MFU, SEDCO train 200 honey producers

Map of Swaziland

Map of Swaziland (Photo credit: Wikipedia)

Swaziland landscape

Swaziland landscape (Photo credit: Wikipedia)

ABOUT 200 honey producers have been mentored in four areas, courtesy of a partnership between the Micro Finance Unit (MFU) and Small Enterprises Development Company (SEDCO).

Swaziland Honey Council (SHC) Chairman Mandla Langwenya said SEDCO and the MFU initiated a partnership under the ‘One Household One Product’ initiative.
He said bee farmers were identified for a training and mentorship programme on honey production in four tinkhundla centres in the Shiselweni region, these being Gege, Maseyisini, Shiselweni II and Zombodze.
“A total of 200 honey producers were reached and mentored during this initiative. SHC is an apex body established in 2007 with the aim of coordinating activities concerned with the production of honey and related products in Swaziland following a study that revealed the honey industry was not coordinated.
“The objectives of the honey council at establishment included the facilitation of training, access to and coordination of markets, as well as securing funding for coordination of the production and marketing of honey and honey products,” he said.
Langwenya said SHC provided an umbrella forum for all stakeholders in the Swaziland bee-keeping industry for the promotion, coordination and safeguarding of their activities and interests. He said the council also purported to promote and facilitate growth as well as expansion in the Swaziland bee sector to contribute to economic growth, poverty reduction and environmental conservation.
policies
Langwenya said in the process, the honey council would lobby (on behalf of members) national and international governments for favourable policies and accompanying measures to support growth and expansion in the Swaziland bee-keeping sector, as well as favourable trade terms for Swaziland honey products.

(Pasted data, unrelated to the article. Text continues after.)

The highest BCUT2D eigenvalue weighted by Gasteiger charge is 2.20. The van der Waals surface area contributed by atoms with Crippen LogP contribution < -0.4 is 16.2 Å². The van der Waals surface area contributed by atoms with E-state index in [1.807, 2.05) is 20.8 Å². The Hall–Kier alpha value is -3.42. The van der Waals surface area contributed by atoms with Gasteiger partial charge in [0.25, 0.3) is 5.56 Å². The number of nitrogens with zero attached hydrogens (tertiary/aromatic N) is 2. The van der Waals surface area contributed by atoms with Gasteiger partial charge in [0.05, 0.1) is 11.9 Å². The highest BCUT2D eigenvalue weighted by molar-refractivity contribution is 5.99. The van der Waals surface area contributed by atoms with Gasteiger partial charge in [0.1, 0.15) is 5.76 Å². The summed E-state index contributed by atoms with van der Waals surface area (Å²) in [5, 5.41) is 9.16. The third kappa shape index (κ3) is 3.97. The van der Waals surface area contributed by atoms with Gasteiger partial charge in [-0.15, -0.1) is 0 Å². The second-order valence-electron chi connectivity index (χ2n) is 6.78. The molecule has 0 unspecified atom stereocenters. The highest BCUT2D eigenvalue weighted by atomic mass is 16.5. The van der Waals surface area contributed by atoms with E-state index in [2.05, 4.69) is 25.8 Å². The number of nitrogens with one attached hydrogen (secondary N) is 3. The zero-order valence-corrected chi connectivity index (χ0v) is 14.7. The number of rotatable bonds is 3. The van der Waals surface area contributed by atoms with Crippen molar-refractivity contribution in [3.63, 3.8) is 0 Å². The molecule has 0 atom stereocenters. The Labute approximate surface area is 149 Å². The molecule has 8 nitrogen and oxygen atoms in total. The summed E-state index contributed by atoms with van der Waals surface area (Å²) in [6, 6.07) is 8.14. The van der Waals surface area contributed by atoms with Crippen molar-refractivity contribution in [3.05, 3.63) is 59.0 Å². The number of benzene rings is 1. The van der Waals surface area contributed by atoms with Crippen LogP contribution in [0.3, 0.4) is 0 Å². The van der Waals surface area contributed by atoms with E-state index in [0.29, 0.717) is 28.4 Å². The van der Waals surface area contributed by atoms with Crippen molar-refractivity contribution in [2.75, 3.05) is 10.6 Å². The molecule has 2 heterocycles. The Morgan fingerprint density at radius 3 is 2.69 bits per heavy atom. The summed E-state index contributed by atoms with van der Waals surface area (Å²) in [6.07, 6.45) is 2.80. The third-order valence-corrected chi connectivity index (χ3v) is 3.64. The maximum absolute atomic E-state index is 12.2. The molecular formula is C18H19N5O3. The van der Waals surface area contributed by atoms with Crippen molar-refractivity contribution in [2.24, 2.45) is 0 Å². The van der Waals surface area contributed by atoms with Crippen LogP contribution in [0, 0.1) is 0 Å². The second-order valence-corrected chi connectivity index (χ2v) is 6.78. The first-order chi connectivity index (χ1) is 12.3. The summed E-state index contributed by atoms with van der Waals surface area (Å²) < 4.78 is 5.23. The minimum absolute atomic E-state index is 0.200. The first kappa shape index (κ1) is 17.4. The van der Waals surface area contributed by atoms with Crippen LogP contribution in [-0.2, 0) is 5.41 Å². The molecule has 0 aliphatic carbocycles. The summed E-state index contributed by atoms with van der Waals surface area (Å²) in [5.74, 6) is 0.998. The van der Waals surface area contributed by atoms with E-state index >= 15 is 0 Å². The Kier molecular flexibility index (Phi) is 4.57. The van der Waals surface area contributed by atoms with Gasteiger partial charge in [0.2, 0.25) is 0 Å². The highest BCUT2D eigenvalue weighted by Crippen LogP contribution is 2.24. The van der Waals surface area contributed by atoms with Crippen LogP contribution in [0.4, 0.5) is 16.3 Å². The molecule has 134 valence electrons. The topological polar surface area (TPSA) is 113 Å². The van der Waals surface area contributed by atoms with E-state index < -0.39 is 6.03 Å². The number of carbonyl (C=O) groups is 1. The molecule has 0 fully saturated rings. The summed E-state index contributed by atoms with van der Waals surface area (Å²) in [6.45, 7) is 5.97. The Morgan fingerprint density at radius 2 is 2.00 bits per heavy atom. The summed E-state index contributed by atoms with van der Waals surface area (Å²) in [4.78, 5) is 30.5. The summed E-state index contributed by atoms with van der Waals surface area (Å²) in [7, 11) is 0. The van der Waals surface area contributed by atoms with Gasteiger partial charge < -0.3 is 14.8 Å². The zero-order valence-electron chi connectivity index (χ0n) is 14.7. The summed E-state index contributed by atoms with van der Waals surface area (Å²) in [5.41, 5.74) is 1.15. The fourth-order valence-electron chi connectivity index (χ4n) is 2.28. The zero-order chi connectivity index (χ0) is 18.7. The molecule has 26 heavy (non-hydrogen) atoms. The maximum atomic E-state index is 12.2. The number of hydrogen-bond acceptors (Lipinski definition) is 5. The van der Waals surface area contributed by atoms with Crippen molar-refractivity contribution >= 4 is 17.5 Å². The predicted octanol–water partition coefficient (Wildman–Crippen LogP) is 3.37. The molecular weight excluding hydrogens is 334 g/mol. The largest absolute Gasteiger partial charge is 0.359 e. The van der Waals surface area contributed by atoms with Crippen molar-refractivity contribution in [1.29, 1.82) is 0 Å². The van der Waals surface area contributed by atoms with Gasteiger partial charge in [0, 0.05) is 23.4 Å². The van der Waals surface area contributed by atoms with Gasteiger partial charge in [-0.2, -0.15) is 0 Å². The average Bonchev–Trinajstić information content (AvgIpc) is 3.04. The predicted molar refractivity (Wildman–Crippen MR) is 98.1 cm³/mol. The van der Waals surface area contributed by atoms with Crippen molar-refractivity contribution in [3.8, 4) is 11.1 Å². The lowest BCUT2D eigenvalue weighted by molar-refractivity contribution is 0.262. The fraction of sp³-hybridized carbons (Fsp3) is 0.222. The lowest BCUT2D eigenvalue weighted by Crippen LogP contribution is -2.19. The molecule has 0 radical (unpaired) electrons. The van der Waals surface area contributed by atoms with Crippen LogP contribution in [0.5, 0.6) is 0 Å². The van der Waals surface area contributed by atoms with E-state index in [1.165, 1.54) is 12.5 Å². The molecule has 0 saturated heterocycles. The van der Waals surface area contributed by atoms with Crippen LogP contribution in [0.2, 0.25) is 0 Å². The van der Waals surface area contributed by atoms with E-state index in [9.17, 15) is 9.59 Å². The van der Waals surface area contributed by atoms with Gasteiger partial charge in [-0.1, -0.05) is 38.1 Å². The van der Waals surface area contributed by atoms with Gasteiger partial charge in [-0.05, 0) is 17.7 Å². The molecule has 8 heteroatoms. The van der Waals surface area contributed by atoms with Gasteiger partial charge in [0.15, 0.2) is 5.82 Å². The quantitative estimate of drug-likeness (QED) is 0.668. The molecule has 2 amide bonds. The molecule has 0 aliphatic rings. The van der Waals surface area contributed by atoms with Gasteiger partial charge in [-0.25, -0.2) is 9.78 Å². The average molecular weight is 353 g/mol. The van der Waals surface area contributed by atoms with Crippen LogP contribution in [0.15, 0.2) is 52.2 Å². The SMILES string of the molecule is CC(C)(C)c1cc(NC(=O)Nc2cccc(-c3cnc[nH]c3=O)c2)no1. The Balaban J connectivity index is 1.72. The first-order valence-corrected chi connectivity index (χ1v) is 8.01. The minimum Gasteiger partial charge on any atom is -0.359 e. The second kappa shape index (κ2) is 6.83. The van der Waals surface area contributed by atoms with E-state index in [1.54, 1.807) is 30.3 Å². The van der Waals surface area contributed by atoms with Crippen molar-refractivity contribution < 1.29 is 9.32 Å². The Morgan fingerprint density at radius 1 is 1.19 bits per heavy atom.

He said the programme began mid-year whereupon the honey flow season was almost at its finality, adding that a mentorship programme followed thereafter extending until mid 2013.
“All trained and mentored honeybee farmers were each given a Swazi top bar hive and catch box as part of the training. Some groups were also provided with a total of 65 Langstroth catch boxes to experience migratory bee-keeping.
“The beekeepers still require additional assistance though in order to get the Langstroth hives to where there is enough bee flora to allow the bees to make honey year round. We undertook regional visits as well in collaboration with TechnoServe to honeybee farmers in order to sensitise them on the important role honey producers play as well as their participation in the council leadership,” he said.
Langwenya said this initiative led to the establishment of a new council executive committee. Adding, he said there was an advisory body which provided the technical know-how to all problems and needs of the honeybee farmers, as well as interpret all legislation related to honeybee farming and production throughout the entire honey value chain.
He said currently, TechnoServe served as the secretariat of the council, however, adding that there was need to replace the organisation and have in place a proper full time secretariat in order to attain long term sustainability of the council.
Langwenya said this was because TechnoServe was donor funded and time constrained to focus on the entire council workload for an extended period of time.
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